By Jeremy Dugan
The Wine Country Staff
From my earliest memory, I always liked sour things. As a kid I used to bite into pieces of lemon and make a sour face to entertain my family. So is there any surprise that when I was introduced to sour beers I became a fan?
Now using the word "Sours" can be tricky because there are different levels of sourness in beers. And that's what I'm here to do, to introduce people to those sour beers that are great introduction beers and those that are not made for the weak of tongue.
If you are just getting interested to sour beers, allow me to introduce you to Telegraph Brewing Company's Reserve Wheat Ale ($11.99 750ml).
Unlike many of the West Coast breweries that we find here in our great state, Telegraph Brewing Company likes to brew their beers in a more old fashion (Old World) way while using ingredients local to them in their Santa Barbara location. Their Reserve Wheat Ale is a shining example of that; this golden yellow beer has a nose that lets you know what is in the beer. With a citrus-lemon start, it finishes with a nice light wheat scent that warms the nose a bit. The taste, is much like the nose as well, more citrus based; like many sour beers, the Reserve Wheat Ale also has an earthy aftertaste given to it by the wheat used. At 5% ABV this "Wild Ale" (beers that are introduced to "wild" yeast or bacteria, such as: Brettanomyces, Pediococcus or Lactobacillus) is like many traditional European Ales in that it is light in color but has a great taste that can sometimes be deceived by the color.
So now that you’ve gotten your first ride in on the sour bike, let’s move onto the next step up.
Now it's time to take the training wheels off (keep the helmet on) and enter the next level of sour beer. After such a great start, let me introduce you to Strubbe's Grand Cru, a Flemish Red Ale (known to those in West Flanders as just "red" ale).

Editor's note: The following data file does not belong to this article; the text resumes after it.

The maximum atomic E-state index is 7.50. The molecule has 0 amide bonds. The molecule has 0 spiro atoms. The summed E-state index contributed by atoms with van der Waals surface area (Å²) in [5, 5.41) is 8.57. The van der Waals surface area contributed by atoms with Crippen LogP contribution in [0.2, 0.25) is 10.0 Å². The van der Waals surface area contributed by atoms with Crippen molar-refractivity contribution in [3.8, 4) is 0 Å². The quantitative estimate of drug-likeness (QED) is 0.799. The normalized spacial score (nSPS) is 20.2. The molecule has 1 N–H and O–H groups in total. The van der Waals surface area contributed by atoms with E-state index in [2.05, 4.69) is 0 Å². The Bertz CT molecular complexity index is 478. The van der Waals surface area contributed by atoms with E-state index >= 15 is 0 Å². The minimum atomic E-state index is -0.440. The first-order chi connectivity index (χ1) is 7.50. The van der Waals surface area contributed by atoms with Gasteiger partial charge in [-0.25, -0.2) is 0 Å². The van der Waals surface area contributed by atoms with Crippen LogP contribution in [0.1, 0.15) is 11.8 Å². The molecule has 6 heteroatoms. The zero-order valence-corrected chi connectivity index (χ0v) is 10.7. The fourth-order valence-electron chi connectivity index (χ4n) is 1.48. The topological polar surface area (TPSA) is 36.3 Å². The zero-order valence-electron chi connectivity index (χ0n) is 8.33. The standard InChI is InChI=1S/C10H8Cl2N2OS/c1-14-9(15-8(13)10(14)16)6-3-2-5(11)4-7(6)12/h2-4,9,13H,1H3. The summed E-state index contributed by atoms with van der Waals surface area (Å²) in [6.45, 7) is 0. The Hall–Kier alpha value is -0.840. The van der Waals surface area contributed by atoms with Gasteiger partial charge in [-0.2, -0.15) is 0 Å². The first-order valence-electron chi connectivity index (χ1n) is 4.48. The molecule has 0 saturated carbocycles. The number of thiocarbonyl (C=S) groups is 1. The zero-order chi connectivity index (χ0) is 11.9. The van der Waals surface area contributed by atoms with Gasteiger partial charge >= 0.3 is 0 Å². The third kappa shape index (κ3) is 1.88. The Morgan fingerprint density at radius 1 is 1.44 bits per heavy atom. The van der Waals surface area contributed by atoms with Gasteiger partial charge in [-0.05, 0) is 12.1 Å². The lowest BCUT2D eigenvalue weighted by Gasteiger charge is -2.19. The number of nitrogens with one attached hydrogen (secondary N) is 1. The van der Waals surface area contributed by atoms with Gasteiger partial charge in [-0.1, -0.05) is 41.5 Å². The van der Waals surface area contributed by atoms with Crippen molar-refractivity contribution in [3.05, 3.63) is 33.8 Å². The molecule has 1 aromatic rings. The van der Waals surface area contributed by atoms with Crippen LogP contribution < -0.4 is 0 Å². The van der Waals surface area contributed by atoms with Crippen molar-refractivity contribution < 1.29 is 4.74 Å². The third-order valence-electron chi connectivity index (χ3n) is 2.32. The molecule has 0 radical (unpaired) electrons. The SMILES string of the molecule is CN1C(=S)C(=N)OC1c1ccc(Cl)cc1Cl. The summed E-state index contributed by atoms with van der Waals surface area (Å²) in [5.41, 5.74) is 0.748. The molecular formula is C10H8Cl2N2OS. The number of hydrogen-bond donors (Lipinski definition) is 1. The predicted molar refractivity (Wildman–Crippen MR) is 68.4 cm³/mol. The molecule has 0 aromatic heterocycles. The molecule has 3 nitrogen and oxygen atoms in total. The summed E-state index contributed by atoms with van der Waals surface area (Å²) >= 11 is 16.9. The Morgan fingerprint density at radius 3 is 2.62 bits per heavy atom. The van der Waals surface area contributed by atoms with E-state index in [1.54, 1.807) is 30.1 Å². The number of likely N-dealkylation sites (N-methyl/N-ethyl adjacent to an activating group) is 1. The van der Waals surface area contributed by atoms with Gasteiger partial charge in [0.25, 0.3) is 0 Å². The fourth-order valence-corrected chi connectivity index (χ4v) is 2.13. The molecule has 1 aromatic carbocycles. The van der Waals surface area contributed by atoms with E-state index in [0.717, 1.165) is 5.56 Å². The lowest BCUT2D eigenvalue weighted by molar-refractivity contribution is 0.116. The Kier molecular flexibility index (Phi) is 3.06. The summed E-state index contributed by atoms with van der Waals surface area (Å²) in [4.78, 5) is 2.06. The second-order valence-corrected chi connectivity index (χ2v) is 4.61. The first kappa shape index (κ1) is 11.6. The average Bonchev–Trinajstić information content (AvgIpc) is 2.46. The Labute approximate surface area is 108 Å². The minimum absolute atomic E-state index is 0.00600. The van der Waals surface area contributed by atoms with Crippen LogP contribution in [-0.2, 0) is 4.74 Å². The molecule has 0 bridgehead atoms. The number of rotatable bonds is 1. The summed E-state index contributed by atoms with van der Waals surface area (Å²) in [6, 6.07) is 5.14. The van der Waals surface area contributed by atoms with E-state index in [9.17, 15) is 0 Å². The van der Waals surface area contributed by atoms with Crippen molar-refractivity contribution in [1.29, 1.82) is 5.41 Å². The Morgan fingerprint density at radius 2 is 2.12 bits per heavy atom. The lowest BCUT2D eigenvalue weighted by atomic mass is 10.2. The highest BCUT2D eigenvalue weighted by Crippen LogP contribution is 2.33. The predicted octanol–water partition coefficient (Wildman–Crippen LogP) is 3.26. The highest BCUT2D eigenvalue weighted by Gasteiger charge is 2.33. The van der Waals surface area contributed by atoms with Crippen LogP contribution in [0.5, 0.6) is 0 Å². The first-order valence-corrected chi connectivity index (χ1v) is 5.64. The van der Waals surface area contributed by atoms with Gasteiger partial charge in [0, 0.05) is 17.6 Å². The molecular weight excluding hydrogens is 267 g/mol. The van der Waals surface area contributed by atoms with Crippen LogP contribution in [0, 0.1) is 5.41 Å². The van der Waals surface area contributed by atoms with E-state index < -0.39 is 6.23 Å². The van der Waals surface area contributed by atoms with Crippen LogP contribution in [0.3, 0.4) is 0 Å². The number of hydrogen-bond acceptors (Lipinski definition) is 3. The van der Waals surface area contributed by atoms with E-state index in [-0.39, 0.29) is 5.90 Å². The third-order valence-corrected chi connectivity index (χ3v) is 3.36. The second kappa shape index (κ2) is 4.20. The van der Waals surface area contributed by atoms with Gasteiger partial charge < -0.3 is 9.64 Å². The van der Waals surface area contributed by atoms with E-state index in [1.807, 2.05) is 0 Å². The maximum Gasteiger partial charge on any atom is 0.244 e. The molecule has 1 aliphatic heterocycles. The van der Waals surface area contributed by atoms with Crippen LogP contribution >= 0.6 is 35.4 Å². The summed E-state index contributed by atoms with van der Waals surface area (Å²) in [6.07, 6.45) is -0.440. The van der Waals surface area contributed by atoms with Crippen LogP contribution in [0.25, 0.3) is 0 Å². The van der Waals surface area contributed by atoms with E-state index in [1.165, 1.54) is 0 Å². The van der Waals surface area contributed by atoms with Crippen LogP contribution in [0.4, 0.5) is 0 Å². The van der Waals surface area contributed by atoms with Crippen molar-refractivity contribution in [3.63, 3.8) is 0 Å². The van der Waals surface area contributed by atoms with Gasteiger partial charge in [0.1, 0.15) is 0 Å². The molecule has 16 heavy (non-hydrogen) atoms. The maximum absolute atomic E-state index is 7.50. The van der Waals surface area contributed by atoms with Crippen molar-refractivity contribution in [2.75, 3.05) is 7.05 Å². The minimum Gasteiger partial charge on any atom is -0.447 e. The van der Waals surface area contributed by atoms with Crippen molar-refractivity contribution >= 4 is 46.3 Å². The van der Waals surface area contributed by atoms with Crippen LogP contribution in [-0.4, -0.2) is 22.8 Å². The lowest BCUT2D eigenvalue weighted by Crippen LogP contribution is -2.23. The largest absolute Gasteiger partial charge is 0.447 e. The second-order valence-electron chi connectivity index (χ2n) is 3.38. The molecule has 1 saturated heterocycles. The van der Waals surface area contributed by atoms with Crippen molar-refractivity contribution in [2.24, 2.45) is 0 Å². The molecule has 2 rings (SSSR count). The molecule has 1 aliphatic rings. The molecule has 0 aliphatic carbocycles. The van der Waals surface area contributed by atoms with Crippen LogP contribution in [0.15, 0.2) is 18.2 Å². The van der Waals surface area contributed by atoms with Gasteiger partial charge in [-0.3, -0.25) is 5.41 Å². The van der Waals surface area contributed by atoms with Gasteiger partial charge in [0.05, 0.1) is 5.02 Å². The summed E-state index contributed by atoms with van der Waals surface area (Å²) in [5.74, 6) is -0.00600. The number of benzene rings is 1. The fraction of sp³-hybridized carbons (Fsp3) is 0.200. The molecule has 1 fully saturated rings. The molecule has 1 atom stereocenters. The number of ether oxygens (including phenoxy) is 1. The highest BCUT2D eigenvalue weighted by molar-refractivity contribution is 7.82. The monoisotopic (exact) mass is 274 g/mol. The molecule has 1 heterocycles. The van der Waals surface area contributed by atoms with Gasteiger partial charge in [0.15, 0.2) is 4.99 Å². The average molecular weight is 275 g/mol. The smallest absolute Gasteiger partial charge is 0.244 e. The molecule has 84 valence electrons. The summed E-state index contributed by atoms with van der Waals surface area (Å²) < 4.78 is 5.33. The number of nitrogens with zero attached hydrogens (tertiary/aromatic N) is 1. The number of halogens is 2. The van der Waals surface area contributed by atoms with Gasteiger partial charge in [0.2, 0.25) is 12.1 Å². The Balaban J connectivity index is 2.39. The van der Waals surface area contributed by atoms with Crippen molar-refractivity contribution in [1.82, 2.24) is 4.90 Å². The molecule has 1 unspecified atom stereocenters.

Like many other Red Ales, the Strubbe's Grand Cru has a reddish color with the smell of citrus and little sting to the nostrils that will remind you of vinegar. To the taste, the Grand Cru is like licking a variety of sour blow pops, with hints of sour apple, cherries, berries and lemon. The tartness of the beer isn't as strong as one would led by the nose, which leaves many newcomers to the sour beer world pleasantly surprised. When tasting the Stubbe's Grand Cru it is easy to see how the Strubbe family has been able to be the only surviving brewery (founded in 1830) in their small town of Ichtegem in West Flanders. At 6.5% ABV this is another beer that won’t hurt you after one, so if you like it you can drink another one without getting blasted!
Time to put on the grown up face and meet the big sour beer, or should I say put on the sour face?
O.K., time to take off the helmet now. Introducing The Bruery's Oude Tart ($20.99 per 750ml), done in the style of Flemish Red Ales.
While it is made in somewhat of a similar way as the Stubbe's Grand Cru, Oude Tart makes Stubbe's taste like a hefeweizen. This dark brown sour from Placentia, California, shows you just how different most West Coast breweries are from the traditional brewing styles of Europe (or like Telegraph who is brewing in the traditional style). The Bruery is well known for making their beers full of flavor and Oude Tart is no different in that idea. On the nose, this beer is full of sour smells: sour apple, dark cherries, cider vinegar and a hint of oak due to the barrels it is aged in. The taste, very similar to the nose but with an intensity that will make you look like the iconic Warheads caricature. Very sour to start out, but once it mellows out it becomes a great combination of dark cherries, sour apples, hints of dark fruits, citrus, and finishes with a hint of caramel, again due to the oak. At just 7.5% ABV, it is the strongest on this list of sours but still on the easy side of drinking.
Please folks, don't be afraid of sours. Yes, they are weird; yes, it may take you a couple to figure out if you’re having difficulty with a particular beer, or if you don't like them, period. But how are you going to know if you don't try?
After my first sour, I wasn't a huge fan of the style, but that's because it was a softer sour (not the Reserve Wheat, but something similar). Then I tried my second sour (just so happened to be Stubbe's) and I fell in love with the stuff. We truly only know if we don't like something unless we've tried it, so why not give a sour face a try?